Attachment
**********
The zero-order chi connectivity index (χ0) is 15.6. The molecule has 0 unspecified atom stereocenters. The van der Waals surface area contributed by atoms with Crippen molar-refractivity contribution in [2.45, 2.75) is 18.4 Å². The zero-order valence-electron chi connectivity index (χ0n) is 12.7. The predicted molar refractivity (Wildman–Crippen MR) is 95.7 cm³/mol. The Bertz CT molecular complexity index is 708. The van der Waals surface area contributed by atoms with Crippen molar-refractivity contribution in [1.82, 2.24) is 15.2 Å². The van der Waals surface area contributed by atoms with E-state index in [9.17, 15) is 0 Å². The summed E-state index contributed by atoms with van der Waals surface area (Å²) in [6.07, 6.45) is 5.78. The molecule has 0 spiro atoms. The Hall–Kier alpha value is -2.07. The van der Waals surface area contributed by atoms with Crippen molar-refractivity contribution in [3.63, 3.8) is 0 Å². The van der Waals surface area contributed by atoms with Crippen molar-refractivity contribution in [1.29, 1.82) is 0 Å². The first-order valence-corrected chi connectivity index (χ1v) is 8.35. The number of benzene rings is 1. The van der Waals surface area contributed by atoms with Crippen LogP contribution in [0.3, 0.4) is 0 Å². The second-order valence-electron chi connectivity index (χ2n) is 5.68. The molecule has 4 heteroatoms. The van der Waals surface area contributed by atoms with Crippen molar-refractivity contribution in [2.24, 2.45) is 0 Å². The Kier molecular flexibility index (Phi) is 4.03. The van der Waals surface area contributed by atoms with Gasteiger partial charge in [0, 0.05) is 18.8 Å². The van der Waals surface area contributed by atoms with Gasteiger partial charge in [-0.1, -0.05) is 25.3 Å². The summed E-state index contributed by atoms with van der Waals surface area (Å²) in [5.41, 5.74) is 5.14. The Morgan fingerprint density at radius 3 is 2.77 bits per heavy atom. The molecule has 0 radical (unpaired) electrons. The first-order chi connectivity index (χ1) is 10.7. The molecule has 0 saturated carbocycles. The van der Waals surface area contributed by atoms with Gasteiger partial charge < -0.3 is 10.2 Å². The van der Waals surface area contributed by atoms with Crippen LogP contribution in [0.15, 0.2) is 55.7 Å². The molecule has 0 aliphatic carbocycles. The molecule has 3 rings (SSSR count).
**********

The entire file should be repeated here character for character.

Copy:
The zero-order chi connectivity index (χ0) is 15.6. The molecule has 0 unspecified atom stereocenters. The van der Waals surface area contributed by atoms with Crippen molar-refractivity contribution in [2.45, 2.75) is 18.4 Å². The zero-order valence-electron chi connectivity index (χ0n) is 12.7. The predicted molar refractivity (Wildman–Crippen MR) is 95.7 cm³/mol. The Bertz CT molecular complexity index is 708. The van der Waals surface area contributed by atoms with Crippen molar-refractivity contribution in [1.82, 2.24) is 15.2 Å². The van der Waals surface area contributed by atoms with E-state index in [9.17, 15) is 0 Å². The summed E-state index contributed by atoms with van der Waals surface area (Å²) in [6.07, 6.45) is 5.78. The molecule has 0 spiro atoms. The Hall–Kier alpha value is -2.07. The van der Waals surface area contributed by atoms with Crippen molar-refractivity contribution in [3.63, 3.8) is 0 Å². The van der Waals surface area contributed by atoms with Crippen molar-refractivity contribution in [1.29, 1.82) is 0 Å². The first-order valence-corrected chi connectivity index (χ1v) is 8.35. The number of benzene rings is 1. The van der Waals surface area contributed by atoms with Crippen LogP contribution in [0.3, 0.4) is 0 Å². The second-order valence-electron chi connectivity index (χ2n) is 5.68. The molecule has 4 heteroatoms. The van der Waals surface area contributed by atoms with Crippen molar-refractivity contribution in [2.24, 2.45) is 0 Å². The Kier molecular flexibility index (Phi) is 4.03. The van der Waals surface area contributed by atoms with Gasteiger partial charge in [0, 0.05) is 18.8 Å². The van der Waals surface area contributed by atoms with Gasteiger partial charge in [-0.1, -0.05) is 25.3 Å². The summed E-state index contributed by atoms with van der Waals surface area (Å²) in [5.41, 5.74) is 5.14. The Morgan fingerprint density at radius 3 is 2.77 bits per heavy atom. The molecule has 0 radical (unpaired) electrons. The first-order chi connectivity index (χ1) is 10.7. The molecule has 0 saturated carbocycles. The van der Waals surface area contributed by atoms with Gasteiger partial charge < -0.3 is 10.2 Å². The van der Waals surface area contributed by atoms with Crippen LogP contribution in [0.15, 0.2) is 55.7 Å². The molecule has 0 aliphatic carbocycles. The molecule has 3 rings (SSSR count).